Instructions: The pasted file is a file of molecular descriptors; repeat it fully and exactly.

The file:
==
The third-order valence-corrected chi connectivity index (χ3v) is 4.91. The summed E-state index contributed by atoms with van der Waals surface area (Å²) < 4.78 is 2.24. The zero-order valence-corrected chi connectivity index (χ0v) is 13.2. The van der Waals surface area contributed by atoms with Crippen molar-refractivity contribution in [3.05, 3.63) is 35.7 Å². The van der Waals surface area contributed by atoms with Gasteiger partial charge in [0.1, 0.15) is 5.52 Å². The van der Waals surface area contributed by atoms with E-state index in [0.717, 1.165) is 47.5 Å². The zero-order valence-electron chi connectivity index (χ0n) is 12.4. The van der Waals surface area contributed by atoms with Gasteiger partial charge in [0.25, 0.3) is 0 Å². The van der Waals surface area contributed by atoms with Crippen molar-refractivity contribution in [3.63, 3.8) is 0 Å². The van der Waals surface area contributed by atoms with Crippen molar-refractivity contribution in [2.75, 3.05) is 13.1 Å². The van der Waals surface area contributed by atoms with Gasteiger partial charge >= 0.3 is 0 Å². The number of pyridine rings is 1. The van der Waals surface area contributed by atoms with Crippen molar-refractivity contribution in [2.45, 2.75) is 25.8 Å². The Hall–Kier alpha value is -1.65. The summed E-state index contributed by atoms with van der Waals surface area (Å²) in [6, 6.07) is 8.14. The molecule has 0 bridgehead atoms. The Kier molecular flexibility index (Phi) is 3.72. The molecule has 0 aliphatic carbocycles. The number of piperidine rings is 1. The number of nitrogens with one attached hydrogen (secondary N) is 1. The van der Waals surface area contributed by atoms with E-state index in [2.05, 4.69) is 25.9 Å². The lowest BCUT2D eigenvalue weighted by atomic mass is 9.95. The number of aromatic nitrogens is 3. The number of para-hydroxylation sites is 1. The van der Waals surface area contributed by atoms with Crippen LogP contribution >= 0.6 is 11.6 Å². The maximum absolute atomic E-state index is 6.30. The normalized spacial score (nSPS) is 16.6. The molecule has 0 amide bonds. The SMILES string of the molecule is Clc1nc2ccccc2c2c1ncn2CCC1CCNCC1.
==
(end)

The third-order valence-corrected chi connectivity index (χ3v) is 4.91. The summed E-state index contributed by atoms with van der Waals surface area (Å²) < 4.78 is 2.24. The zero-order valence-corrected chi connectivity index (χ0v) is 13.2. The van der Waals surface area contributed by atoms with Crippen molar-refractivity contribution in [3.05, 3.63) is 35.7 Å². The van der Waals surface area contributed by atoms with Gasteiger partial charge in [0.1, 0.15) is 5.52 Å². The van der Waals surface area contributed by atoms with E-state index in [0.717, 1.165) is 47.5 Å². The zero-order valence-electron chi connectivity index (χ0n) is 12.4. The van der Waals surface area contributed by atoms with Gasteiger partial charge in [0.25, 0.3) is 0 Å². The van der Waals surface area contributed by atoms with Crippen molar-refractivity contribution in [3.63, 3.8) is 0 Å². The van der Waals surface area contributed by atoms with Crippen molar-refractivity contribution in [2.75, 3.05) is 13.1 Å². The van der Waals surface area contributed by atoms with Gasteiger partial charge >= 0.3 is 0 Å². The number of pyridine rings is 1. The van der Waals surface area contributed by atoms with Crippen molar-refractivity contribution in [2.45, 2.75) is 25.8 Å². The Hall–Kier alpha value is -1.65. The summed E-state index contributed by atoms with van der Waals surface area (Å²) in [6, 6.07) is 8.14. The molecule has 0 bridgehead atoms. The Kier molecular flexibility index (Phi) is 3.72. The molecule has 0 aliphatic carbocycles. The number of piperidine rings is 1. The number of nitrogens with one attached hydrogen (secondary N) is 1. The van der Waals surface area contributed by atoms with E-state index in [2.05, 4.69) is 25.9 Å². The lowest BCUT2D eigenvalue weighted by atomic mass is 9.95. The number of aromatic nitrogens is 3. The number of para-hydroxylation sites is 1. The van der Waals surface area contributed by atoms with Crippen LogP contribution >= 0.6 is 11.6 Å². The maximum absolute atomic E-state index is 6.30. The normalized spacial score (nSPS) is 16.6. The molecule has 0 amide bonds. The SMILES string of the molecule is Clc1nc2ccccc2c2c1ncn2CCC1CCNCC1.